FAIR USE IS FLEXIBLE. The law describes fair use in general terms, so that it can adjust to evolving circumstances. How can a judge tell when a use is fair? The law says judges must consider at least four factors: the purpose and character of the new use, the nature of the work used, the quantity and quality of the portion that was used, and the effect of the use on the market for the work. This balancing test is sometimes referred to as an “equitable rule of reason” because it uses all the facts and circumstances to evaluate whether each new use has social or cultural benefits that outweigh the cost imposed on the copyright owner.

FAIR USE IS CONTEXT SENSITIVE. The balancing approach means that it is important to look at each use in light of its overall or ultimate purpose, rather than in isolation. This is why, in our conversations with practitioners about software preservation, we always explored why a particular copyright-related action (copying, distributing, and so on) was important as a part of the overall preservation and access mission, and what preservation goals each of the core practices described in the principles above helps achieve. A common mistake that can lead practitioners in all fields to underestimate their fair use rights is viewing their actions in isolation— as just “making a copy” or “running the software,” rather than part of a larger process with a new, positive purpose. Courts have taken this contextual approach in declaring reverse engineering to be a fair use: Reverse engineering requires copying of protected works, but it yields new knowledge and often new products, to society’s benefit. In judging fair use, the full story—especially the ultimate purpose—matters.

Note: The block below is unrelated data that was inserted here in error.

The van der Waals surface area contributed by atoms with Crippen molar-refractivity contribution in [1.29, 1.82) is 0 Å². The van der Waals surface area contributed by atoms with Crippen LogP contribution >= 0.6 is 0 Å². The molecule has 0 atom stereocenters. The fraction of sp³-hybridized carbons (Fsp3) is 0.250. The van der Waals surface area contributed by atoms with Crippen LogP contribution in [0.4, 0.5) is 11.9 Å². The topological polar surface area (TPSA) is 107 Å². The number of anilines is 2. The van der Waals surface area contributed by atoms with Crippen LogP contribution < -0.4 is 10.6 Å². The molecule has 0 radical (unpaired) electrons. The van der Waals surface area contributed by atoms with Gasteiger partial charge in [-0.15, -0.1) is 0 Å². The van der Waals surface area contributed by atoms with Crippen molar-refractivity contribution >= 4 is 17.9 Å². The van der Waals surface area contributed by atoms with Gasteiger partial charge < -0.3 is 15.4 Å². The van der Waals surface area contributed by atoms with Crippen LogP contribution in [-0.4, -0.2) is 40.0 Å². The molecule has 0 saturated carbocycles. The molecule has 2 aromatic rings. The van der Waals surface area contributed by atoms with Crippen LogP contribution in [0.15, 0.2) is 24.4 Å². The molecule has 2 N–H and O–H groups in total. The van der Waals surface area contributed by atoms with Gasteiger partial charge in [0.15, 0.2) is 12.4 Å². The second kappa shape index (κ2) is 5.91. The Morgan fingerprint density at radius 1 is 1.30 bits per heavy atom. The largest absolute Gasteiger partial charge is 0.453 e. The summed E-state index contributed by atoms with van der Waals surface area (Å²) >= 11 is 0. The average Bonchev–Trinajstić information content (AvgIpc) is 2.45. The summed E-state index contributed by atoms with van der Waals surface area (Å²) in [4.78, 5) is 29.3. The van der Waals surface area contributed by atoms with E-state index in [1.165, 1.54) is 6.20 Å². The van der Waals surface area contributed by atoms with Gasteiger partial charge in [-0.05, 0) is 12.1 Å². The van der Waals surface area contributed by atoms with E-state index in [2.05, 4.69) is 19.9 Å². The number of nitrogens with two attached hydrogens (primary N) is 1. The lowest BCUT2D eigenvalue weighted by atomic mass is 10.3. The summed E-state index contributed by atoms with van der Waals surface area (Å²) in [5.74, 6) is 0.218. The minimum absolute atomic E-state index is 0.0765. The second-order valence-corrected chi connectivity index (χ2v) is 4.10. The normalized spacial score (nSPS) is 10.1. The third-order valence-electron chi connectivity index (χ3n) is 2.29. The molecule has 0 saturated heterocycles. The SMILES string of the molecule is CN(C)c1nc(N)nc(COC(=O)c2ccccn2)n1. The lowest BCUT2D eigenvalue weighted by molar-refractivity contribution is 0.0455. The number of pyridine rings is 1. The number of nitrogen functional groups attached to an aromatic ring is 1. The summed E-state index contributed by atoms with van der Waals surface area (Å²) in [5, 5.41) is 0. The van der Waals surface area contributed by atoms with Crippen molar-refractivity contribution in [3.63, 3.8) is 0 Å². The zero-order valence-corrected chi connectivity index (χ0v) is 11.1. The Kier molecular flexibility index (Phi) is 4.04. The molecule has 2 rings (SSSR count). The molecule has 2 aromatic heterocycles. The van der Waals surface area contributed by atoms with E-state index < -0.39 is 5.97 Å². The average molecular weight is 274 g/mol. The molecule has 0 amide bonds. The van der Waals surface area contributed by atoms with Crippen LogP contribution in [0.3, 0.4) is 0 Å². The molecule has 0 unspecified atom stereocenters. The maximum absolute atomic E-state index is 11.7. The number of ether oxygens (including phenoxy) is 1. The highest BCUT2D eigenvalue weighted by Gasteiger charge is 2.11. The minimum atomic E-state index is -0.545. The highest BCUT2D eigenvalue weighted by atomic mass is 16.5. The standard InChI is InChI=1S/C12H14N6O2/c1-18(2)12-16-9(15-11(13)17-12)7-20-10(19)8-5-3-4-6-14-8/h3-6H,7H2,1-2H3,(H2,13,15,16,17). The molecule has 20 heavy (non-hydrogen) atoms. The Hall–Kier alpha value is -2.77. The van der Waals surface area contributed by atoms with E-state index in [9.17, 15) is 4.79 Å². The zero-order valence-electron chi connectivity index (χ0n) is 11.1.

FAIR USE IS PREDICTABLE. Choices about whether to exercise fair use always involve judgment, but over the past 25 years, some clear expectations have emerged. Courts have established that usually the most important question about the fairness of fair use is whether the use is “transformative”—whether it “adds something new, with a further purpose or different character,” as the Supreme Court put it in the 1994 case Campbell v. Acuff-Rose Music. Since then, cases have shown that a “transformative” use does not have to—in fact usually does not—literally change or revise the original material. Using that material in a new context different from that of its ordinary market is what “adds something” and makes the use transformative. The opposite of a transformative use is a substitutional one—a use that merely offers consumers a copy, or a portion, or a version, of the work itself. Understanding the transformative use concept makes fair use much easier to understand and predict.

FAIR USE IS CONSISTENT. Fair use is flexible and context-sensitive, not arbitrary. Fair use treats similar uses similarly. Once you have established that fair use applies to your use of software in a particular context, that same logic applies the next time you do it. In this way, fair use can become part of daily practice, and practitioners can rely on it to protect them consistently from case to case.